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- Kathy Robertson
- Senior Staff Writer- Sacramento Business Journal
- September 5, 2013
The National Union of Healthcare Workers filed a lawsuit against Covered California in Sacramento County Superior Court on Wednesday, seeking to block Kaiser Permanente from participating in California’s health benefit exchange due to substandard care that violates exchange rules.
The lawsuit points to a $4 million fine levied against Kaiser in June by the California Department of Managed Health Care for serious deficiencies in providing access to mental health services — and alleges state and federal law exchanges can only contract with plans in good standing with regulators.
Filed by NUHW, which is in contentious contract negotiations with Kaiser, and five other plaintiffs — including current Kaiser members and employees and an uninsured resident who plans to seek coverage through Covered California — the lawsuit seeks a ruling that the exchange violated its duty to pick a health plan in good standing, a court order that would require the agency to enforce this duty, fees and court costs.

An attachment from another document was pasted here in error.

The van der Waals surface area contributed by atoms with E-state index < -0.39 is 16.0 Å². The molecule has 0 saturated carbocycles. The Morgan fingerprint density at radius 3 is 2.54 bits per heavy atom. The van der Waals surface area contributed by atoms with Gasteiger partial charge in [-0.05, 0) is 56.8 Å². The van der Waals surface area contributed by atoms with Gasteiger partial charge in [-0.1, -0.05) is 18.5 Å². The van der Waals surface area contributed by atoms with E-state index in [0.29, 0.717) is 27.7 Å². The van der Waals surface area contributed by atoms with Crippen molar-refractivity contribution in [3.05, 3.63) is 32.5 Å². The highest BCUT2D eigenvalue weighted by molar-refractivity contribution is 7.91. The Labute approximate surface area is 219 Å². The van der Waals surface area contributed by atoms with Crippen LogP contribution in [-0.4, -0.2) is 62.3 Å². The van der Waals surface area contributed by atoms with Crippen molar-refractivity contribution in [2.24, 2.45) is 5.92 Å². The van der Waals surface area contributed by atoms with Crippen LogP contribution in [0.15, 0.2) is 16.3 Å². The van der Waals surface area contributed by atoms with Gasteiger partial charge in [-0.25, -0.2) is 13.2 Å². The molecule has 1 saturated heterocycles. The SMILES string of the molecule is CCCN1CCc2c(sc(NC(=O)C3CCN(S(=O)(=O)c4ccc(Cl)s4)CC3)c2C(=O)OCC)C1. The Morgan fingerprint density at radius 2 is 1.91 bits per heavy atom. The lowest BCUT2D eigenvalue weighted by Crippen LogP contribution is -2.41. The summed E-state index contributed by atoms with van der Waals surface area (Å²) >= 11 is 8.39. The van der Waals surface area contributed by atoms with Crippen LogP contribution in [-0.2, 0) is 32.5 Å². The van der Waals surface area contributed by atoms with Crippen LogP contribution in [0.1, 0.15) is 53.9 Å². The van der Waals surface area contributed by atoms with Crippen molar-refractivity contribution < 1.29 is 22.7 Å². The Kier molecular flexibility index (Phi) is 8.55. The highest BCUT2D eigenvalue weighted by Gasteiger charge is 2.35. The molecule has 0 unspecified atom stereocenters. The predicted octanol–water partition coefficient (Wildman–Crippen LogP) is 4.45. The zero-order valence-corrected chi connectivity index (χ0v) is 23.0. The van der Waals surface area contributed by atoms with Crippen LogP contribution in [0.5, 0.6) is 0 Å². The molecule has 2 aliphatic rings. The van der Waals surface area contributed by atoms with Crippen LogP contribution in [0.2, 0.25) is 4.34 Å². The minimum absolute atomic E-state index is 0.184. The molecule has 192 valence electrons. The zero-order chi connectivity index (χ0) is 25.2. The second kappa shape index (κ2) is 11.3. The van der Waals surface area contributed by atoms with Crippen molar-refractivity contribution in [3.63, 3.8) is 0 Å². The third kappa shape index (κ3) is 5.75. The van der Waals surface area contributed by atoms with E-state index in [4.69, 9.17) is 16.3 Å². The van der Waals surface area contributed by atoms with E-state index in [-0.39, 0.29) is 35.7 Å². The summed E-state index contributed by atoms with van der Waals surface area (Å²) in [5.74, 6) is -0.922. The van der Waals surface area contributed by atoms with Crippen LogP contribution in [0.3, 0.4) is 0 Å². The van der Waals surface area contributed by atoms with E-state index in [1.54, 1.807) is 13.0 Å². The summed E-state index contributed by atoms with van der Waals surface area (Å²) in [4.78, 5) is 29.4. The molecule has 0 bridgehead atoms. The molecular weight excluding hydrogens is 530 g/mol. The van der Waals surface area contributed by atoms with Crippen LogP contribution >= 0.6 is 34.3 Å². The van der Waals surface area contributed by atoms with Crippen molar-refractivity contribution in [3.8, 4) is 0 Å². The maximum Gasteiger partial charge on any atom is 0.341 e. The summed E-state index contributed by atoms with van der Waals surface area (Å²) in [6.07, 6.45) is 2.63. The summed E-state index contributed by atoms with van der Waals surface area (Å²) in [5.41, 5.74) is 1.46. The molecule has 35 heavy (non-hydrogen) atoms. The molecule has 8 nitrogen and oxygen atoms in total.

Kaiser has been selected by Covered California to offer coverage through both its individual and small employer marketplace. Open enrollment starts Oct. 1 for coverage that begins in January.
“Before Kaiser is allowed to enroll thousands more patients through the exchange, it should first demonstrate that it can take care of patients who already rely on Kaiser for their health care,” Dr. Horace Beach, a plaintiff and psychologist who has worked for Kaiser’s medical center in Vallejo, said in a news release.
Covered California spokeswoman Anne Gonzales said the exchange couldn’t comment because it hadn’t been served with the lawsuit.
Kaiser weighed in, though.
“The assertions that NUHW is making are patently untrue,” Kaiser spokesman John Nelson said in statement. “Kaiser Permanente has been approved for, and will enthusiastically participate in, the Covered California health plan exchange. Kaiser Permanente is in good standing and fully licensed by the state to offer health insurance in California. There are no restrictions on our ability to offer health insurance, including in the Covered California exchange.”
The union continues to make unfounded allegations as part of their protracted labor negotiations with Kaiser Permanente, and this behavior does nothing to further the negotiations that should be taking place at the bargaining table, Nelson added.
The Department of Managed Health Care did not identify problems with the quality of the mental health care provided to Kaiser members or with the ability of our members to obtain urgent or emergency mental health care, the statement says. The agency did identify some areas where non-urgent appointment waits times and data tracking needed improvement.
A corrective action plan was developed and wait times for non-urgent appointments have improved, Nelson added.